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Yemen: US allies do not defeat al-Qaeda but pay it to leave

Here's what the victors did not disclose: many of their conquests came without firing a shot.


PTI Last Updated at 06 Aug 2018, 14:08 IST United States, Yemen Rep.
Yemen: US allies do not defeat al-Qaeda but pay it to leave
  • These compromises and alliances have allowed al-Qaida militants to survive to fight another day — and risk strengthening the most dangerous branch of the terror network that carried out the 9/11 attacks. (Image Credit: Twitter)

Again and again, over the past two years, a military coalition led by Saudi Arabia and backed by the United States has claimed it won decisive victories that drove al-Qaida militants from their strongholds across Yemen and shattered their ability to attack the West.

Here's what the victors did not disclose: many of their conquests came without firing a shot.

That's because the coalition cut secret deals with al-Qaida fighters, paying some to leave key cities and towns and letting others retreat with weapons, equipment, and wads of looted cash, an investigation by The Associated Press has found. Hundreds more were recruited to join the coalition itself.

These compromises and alliances have allowed al-Qaida militants to survive to fight another day — and risk strengthening the most dangerous branch of the terror network that carried out the 9/11 attacks.

Key participants in the pacts said the US was aware of the arrangements and held off on any drone strikes.

The deals uncovered by the AP reflect the contradictory interests of the two wars being waged simultaneously in this southwestern corner of the Arabian Peninsula.

In one conflict, the US is working with its Arab allies — particularly the United Arab Emirates — with the aim of eliminating the branch of extremists known as al-Qaida in the Arabian Peninsula, or AQAP.

But the larger mission is to win the civil war against the Houthis, Iranian-backed Shiite rebels. And in that fight, al-Qaida militants are effectively on the same side as the Saudi-led coalition — and, by extension, the United States.

"Elements of the US military are clearly aware that much of what the US is doing in Yemen is aiding AQAP and there is much angst about that," said Michael Horton, a fellow at the Jamestown Foundation, a US analysis group that tracks terrorism.

"However, supporting the UAE and the Kingdom of Saudi Arabia against what the US views as Iranian expansionism takes priority over battling AQAP and even stabilizing Yemen," Horton said.

The AP's findings are based on reporting in Yemen and interviews with two dozen officials, including Yemeni security officers, militia commanders, tribal mediators and four members of al-Qaida's branch.

All but a few of those sources spoke on condition of anonymity, fearing reprisals. Emirati-backed factions, like most armed groups in Yemen, have been accused of abducting or killing their critics.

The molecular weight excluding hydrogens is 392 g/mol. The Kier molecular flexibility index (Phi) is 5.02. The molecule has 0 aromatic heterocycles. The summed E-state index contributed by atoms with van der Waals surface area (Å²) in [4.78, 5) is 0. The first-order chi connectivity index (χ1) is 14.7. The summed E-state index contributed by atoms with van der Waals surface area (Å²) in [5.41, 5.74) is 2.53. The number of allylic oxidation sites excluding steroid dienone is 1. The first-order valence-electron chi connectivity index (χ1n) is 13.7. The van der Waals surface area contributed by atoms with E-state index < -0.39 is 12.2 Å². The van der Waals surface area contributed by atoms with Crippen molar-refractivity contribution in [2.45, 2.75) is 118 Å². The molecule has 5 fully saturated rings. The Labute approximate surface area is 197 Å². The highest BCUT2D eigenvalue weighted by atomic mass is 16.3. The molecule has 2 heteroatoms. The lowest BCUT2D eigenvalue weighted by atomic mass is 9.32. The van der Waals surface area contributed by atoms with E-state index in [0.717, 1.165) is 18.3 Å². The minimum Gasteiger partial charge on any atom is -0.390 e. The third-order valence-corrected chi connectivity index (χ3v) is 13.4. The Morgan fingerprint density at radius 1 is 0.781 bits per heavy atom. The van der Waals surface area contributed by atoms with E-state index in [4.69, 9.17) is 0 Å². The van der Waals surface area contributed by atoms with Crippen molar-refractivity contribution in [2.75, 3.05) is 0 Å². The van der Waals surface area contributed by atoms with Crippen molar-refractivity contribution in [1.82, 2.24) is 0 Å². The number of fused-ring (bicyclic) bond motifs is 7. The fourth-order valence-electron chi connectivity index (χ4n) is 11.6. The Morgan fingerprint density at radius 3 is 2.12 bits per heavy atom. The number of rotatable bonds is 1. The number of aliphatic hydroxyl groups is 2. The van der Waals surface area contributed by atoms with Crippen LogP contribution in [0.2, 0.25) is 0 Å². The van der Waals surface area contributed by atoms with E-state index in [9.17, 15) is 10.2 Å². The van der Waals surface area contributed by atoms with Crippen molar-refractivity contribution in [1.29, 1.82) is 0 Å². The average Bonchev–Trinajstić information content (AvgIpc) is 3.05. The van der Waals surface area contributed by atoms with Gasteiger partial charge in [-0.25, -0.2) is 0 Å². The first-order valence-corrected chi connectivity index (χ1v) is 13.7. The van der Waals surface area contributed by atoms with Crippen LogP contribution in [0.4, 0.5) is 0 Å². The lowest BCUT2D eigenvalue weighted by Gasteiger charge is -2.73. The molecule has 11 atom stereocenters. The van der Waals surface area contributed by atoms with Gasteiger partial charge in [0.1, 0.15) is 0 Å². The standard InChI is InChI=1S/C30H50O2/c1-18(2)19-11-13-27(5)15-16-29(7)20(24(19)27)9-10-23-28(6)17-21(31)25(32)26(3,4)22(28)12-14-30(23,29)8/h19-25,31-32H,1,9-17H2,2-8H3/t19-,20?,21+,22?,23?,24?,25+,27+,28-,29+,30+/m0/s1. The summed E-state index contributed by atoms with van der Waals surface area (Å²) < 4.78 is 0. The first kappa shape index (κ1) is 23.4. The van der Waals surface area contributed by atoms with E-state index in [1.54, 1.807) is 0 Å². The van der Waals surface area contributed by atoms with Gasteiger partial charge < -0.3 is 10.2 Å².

Coalition-backed militias actively recruit al-Qaida militants, or those who were recently members, because they're considered exceptional fighters, the AP found.

The coalition forces are comprised of a dizzying mix of militias, factions, tribal warlords and tribes with very local interests. And AQAP militants are intertwined with many of them.

One Yemeni commander who was put on the US terrorism list for al-Qaida ties last year continues to receive money from the UAE to run his militia, his own aide told the AP.

Another commander, recently granted USD 12 million for his fighting force by Yemen's president, has a known al-Qaida figure as his closest aide.

In one case, a tribal mediator who brokered a deal between the Emiratis and al-Qaida even gave the extremists a farewell dinner.

Horton said much of the war on al-Qaida by the UAE and its allied militias is "a farce."

"It is now almost impossible to untangle who is AQAP and who is not since so many deals and alliances have been made," he said.

The US has sent billions of dollars in weapons to the coalition to fight the Iran-backed Houthis. US advisers also give the coalition intelligence used in targeting on-the-ground adversaries in Yemen, and American jets provide air-to-air refueling for coalition warplanes.

The US does not fund the coalition, however, and there is no evidence that American money went to AQAP militants.

The US is aware of an al-Qaida presence among the anti-Houthi ranks, a senior American official told reporters in Cairo earlier this year. Because coalition members back militias with hard-line Islamic commanders, "it's very, very easy for al-Qaida to insinuate itself into the mix," the official said, speaking on condition of anonymity under the terms of the briefing.

More recently, the Pentagon vigorously denied any complicity with al-Qaida militants.

"Since the beginning of 2017, we have conducted more than 140 strikes to remove key AQAP leaders and disrupt its ability to use ungoverned spaces to recruit, train and plan operations against the US and our partners across the region," Navy Cmdr Sean Robertson, a Pentagon spokesman, wrote in an email to the AP.

A senior Saudi official commented by saying that the Saudi-led coalition "continues its commitment to combat extremism and terrorism."

An Emirati government spokesman did not reply to questions from the AP.

The coalition began fighting in Yemen in 2015 after the Houthis overran the north, including the capital, Sanaa.

The UAE and Saudi Arabia are determined to stop what they consider a move by their nemesis, Iran, to take over Yemen, and their professed aim is to restore the internationally recognized government of President Abed Rabbo Mansour Hadi.

(This story has not been edited by Devdiscourse staff and is auto-generated from a syndicated feed.)


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